What was generally desired was an even smoother product, a more nearly automatic control of the amount of overrun, and the ability to turn out a stiffer product without having to sacrifice a high overrun.

 This last point deserves some attention. It is a fact that in order to get the desired high overrun, the product had generally been discharged at a temperature below but close to the freezing point and then taken to cold rooms for further hardening. Protracting the freezing process in this way, the plaintiff contends, resulted in the formation of larger ice crystals, and consequently the ice cream was not likely to be as smooth as if frozen quickly and discharged very cold. There may be something in this, but certainly, as has been stated, the usual commercial product was very smooth indeed, and it takes a rather expert taster to tell the difference. There is such a thing as getting ice cream too smooth (like salve or grease), and there is evidence of complaints from customers and manufacturers on that score. A definite advantage of turning out stiffer ice cream was that packages could be filled directly from the freezers, thus saving some time and labor and facilitating making bricks of mixed flavors.

 The foregoing is a very rough statement of what the plaintiff calls the "Vogt principle" and must be sought mainly in the plaintiff's testimony and arguments. It is not easy to find it in the patent itself, although I am willing to accept the plaintiff's contention that it is there. For all that, one can not read the specification without getting the idea that the patentee felt that the most important object of the patent was to get a smoother ice cream, and that the most important step of the process by which he got it was passing the mix rapidly through a long, narrow freezing chamber or tube in a thin layer, so as to have a large heat transfer surface acting continuously upon a small body of material. (See claims 20, 21, and 44 to 53, inclusive.) The claims in suit do not include this element. Nowhere in any of the claims nor in the specifications does the patent address itself expressly to obtaining a stiffer product without sacrificing overrun, and it apparently entirely ignores the temperature-overrun relationship.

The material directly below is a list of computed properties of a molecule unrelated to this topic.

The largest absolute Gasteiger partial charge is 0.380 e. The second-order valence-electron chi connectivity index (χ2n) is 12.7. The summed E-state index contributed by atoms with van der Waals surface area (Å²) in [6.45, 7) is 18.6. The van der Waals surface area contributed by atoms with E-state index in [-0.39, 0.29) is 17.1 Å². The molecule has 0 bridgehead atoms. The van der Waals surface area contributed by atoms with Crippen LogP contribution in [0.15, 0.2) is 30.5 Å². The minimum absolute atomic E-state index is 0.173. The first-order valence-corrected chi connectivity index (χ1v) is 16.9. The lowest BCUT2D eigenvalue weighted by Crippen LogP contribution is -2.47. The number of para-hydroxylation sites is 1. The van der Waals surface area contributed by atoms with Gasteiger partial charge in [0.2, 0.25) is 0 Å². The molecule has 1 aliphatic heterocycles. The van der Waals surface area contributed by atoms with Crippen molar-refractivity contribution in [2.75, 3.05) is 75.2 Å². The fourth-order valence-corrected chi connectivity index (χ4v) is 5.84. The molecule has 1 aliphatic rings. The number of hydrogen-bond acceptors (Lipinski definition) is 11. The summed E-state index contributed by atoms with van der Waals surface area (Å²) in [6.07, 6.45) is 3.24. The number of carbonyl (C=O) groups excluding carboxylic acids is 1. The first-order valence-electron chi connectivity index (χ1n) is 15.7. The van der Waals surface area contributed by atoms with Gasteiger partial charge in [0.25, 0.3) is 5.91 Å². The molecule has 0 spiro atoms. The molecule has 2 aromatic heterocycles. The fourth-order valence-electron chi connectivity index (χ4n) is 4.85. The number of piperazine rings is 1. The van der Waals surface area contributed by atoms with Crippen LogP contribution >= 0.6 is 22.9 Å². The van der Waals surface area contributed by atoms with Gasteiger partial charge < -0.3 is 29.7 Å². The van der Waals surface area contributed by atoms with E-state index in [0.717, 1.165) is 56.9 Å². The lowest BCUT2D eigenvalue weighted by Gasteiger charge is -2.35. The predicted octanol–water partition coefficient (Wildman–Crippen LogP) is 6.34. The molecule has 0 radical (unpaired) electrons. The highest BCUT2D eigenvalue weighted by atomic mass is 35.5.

However, it is well established that the mere failure of a patentee to realize all the possibilities of his invention is not fatal. Westmoreland Specialty Co. v. Hogan, 3 Cir., 167 F. 327; Crozier-Straub, Inc., v. Graham, 3 Cir., 28 F.2d 321; Diamond Rubber Co. v. Consolidated Rubber Tire Co., 220 U.S. 428, 31 S. Ct. 444, 55 L. Ed. 527. Therefore, whether Vogt (or, for that matter, Meisenhelter or Light or any of the earlier inventors) knew anything about temperature-overrun relationship is immaterial if they devised a process which, by the use of pressure and forced mixing of air and material, turned out a stiff product with a high overrun.

 Claim 3 may be dismissed very briefly. The reasons for holding it invalid will probably be amplified in the discussion of claim 5, and it need be said here only that, in my judgment, it is fully anticipated by the Meisenhelter patent (1,113,807) and the related prior uses. In spite of the strongly pressed arguments of counsel, I am unable to see that, as applied to the ice cream field, it is anything less than a broad general claim for the process of manufacturing ice cream continuously under superatmospheric pressure in the freezing chamber. It takes too much imagination to follow the plaintiff's argument that the last step, "discharging the treated material at atmospheric pressure, whereby the fluid mixed with the material will expand to larger volume," implies what the plaintiff contends is the essence of the patent -- namely the incorporation of all of the air in the mix so that the product will contain a predetermined quantity of air. If the pressure during the mixing is sufficient to incorporate some of the air in the mix during the stirring and beating in the freezer, and the whole freezing chamber is under superatmospheric pressure, it seems to me that there is bound to be expansion somewhere along the line as the product is discharged into the atmosphere.

 Nor can I accept the defendant's argument that this must mean that the process calls for a sudden expansion or puffing up at the point of discharge. The claim says in effect, "When you discharge it at atmospheric pressure the material will expand." That part of it is really not a step in the process. The discharge at atmospheric pressure is what is claimed as a step, and if it takes place at a series of points along a withdrawal conduit until the product ultimately reaches atmospheric pressure it really adds very little, because every pressure process must ultimately get its product back to atmospheric pressure. Of course, if it means discharge from the end of the freezing chamber directly into atmospheric pressure that would end ...